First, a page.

4. Design Updates
Design has become one of the most important aspects for a successful mobile app. Both iOS 7 and KitKat are focused on design and apps need to start reflecting this. In Apple’s case, all apps must be compliant with iOS 7 by February 1st.
To get started on improving your app design, take a look at these resources:
Security is a real issue for everybody using mobile apps. In a recent report from HP, 97% of apps contained a privacy issue, 86% lacked basic security defenses, and 75% fail to properly encrypt personal data. As the general population starts to rely more heavily on using mobile apps, security is of the utmost importance.
The newer operating systems give consumers more control than ever over their privacy settings, but many don’t understand the implications and security concerns surrounding mobile apps. As an app developer it is incredibly important to develop apps that are secure from the ground up. You may not be reliable for any breaches in security, but you have an obligation to protect customer information to the best of your ability.
New Year’s Resolutions for 2014
Mobile app developers hold the future of how we interact with technology, connect with companies, and organize our lives. Follow these 5 New Year’s resolutions that mobile app developers should not break, and you’ll be off to a great start.
If you’re able to read this sentence, chances are English is your native or second language. It is a common misconception that English takes priority over other languages, especially in the online and tech world. This is of course not true.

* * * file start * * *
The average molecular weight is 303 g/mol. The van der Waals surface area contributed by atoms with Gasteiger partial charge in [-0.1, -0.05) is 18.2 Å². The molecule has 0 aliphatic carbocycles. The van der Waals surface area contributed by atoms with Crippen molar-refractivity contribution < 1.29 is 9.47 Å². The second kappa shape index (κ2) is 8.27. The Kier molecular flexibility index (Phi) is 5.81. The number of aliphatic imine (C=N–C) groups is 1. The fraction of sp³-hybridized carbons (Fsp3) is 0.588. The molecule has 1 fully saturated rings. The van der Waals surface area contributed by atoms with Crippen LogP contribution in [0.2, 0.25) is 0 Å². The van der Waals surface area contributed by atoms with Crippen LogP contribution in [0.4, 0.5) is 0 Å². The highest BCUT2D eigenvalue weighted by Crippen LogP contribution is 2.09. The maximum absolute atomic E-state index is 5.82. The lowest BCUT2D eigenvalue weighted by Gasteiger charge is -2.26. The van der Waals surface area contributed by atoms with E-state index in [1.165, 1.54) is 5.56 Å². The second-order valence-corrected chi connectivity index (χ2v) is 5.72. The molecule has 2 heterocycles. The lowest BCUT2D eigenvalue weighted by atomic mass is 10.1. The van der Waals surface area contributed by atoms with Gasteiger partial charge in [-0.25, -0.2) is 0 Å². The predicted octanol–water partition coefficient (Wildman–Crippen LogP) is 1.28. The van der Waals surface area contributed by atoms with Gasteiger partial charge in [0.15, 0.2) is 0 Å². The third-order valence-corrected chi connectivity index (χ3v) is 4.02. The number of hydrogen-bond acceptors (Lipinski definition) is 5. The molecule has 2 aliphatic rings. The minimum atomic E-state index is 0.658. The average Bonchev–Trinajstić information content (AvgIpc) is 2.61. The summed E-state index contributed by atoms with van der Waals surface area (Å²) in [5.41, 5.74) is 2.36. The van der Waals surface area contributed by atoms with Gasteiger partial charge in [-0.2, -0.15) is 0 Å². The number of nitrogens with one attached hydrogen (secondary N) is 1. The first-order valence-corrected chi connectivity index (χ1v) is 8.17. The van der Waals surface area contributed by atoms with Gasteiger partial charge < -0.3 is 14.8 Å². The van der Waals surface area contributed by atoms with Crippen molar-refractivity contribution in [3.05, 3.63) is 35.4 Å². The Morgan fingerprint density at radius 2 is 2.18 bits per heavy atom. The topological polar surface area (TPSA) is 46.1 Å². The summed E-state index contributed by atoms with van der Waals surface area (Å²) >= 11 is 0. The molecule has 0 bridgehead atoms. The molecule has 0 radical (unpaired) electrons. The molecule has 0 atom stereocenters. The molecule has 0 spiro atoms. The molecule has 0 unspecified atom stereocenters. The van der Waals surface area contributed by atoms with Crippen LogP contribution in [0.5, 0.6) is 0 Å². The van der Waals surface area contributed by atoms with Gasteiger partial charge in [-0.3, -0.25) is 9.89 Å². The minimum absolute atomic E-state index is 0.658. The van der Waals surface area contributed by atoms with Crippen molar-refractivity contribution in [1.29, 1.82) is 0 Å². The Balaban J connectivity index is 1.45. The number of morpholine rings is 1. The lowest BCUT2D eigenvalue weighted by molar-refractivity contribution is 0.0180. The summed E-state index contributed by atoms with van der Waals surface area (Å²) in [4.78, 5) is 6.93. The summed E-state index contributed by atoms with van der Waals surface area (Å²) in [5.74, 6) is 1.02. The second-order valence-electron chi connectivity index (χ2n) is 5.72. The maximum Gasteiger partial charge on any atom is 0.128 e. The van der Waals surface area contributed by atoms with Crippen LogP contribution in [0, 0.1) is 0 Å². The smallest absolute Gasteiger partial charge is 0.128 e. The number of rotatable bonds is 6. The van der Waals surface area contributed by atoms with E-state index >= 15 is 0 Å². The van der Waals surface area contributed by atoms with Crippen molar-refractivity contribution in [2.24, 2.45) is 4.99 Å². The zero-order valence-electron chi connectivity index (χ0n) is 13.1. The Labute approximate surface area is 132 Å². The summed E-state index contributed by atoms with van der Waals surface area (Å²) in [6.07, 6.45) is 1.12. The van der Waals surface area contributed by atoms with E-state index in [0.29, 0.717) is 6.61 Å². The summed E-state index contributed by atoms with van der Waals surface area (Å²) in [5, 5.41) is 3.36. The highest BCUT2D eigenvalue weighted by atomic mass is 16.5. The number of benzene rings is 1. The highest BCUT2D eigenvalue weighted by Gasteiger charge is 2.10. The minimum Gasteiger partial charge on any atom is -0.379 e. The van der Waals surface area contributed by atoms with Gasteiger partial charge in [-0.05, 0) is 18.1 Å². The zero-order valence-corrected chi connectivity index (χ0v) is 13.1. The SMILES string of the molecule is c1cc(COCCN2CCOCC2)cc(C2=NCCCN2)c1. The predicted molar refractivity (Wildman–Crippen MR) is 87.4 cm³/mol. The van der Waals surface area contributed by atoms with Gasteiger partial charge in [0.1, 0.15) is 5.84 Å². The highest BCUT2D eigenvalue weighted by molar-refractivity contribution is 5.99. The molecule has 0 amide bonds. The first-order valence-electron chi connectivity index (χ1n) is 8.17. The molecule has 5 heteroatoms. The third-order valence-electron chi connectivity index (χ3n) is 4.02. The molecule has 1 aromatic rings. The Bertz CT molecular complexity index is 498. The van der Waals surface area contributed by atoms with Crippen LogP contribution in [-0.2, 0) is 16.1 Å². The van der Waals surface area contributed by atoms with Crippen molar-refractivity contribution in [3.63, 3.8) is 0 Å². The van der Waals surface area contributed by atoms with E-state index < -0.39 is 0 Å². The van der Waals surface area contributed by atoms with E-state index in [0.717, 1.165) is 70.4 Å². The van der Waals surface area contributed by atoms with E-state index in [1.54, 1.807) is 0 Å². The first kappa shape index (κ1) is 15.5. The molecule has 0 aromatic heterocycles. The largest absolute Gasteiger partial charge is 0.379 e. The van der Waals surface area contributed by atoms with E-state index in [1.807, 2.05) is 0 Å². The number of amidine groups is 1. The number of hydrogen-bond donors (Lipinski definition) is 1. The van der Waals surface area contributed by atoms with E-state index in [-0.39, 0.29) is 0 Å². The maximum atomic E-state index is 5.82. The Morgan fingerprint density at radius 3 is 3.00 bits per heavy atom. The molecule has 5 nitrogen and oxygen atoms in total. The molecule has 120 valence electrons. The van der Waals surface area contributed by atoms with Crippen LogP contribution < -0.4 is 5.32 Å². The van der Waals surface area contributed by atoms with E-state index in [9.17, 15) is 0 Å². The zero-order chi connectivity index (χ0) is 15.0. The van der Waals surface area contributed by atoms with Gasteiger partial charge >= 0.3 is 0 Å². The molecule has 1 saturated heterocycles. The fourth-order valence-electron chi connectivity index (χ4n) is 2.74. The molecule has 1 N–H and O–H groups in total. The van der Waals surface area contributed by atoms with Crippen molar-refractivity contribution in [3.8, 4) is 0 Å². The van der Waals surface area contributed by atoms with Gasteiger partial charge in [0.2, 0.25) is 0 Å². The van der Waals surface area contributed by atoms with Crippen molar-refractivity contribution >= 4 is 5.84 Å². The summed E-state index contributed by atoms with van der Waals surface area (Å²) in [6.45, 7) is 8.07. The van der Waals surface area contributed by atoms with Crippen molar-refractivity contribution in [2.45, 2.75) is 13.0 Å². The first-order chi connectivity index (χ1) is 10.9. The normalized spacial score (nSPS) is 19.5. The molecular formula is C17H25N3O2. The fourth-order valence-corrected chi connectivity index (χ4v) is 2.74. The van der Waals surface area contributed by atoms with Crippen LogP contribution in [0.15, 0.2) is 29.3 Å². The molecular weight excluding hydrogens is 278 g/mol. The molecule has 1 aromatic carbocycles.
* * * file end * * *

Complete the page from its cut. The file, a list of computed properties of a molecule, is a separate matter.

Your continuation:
What we forget is that we live in a world amongst 7 billion people, which is said to increase up to 10.9B by 2050. According to the U.S. Census Bureau, as of 2012 the population of the U.S. is 313.9 million. So if you think about the fraction of the U.S. versus the world it’s essentially an ant on an ant farm.
As of 2010, there are an estimated 445 million Chinese, 154 million Spanish and 99 million Japanese language users online. It is estimated that fast-increasing language users, such as Chinese, will fully dominate and replace English as the top online language users within a matter of time. What does this entail for app developers and brands?
Well, in order to reach a higher audience for your app, you must localize it or risk being left out in the cold. English has not always been taught as a second language so we must keep our prior generations in mind, as well, when increasing a broader market for online applications. If the user doesn’t understand what your application does, chances of them downloading it are slim to none.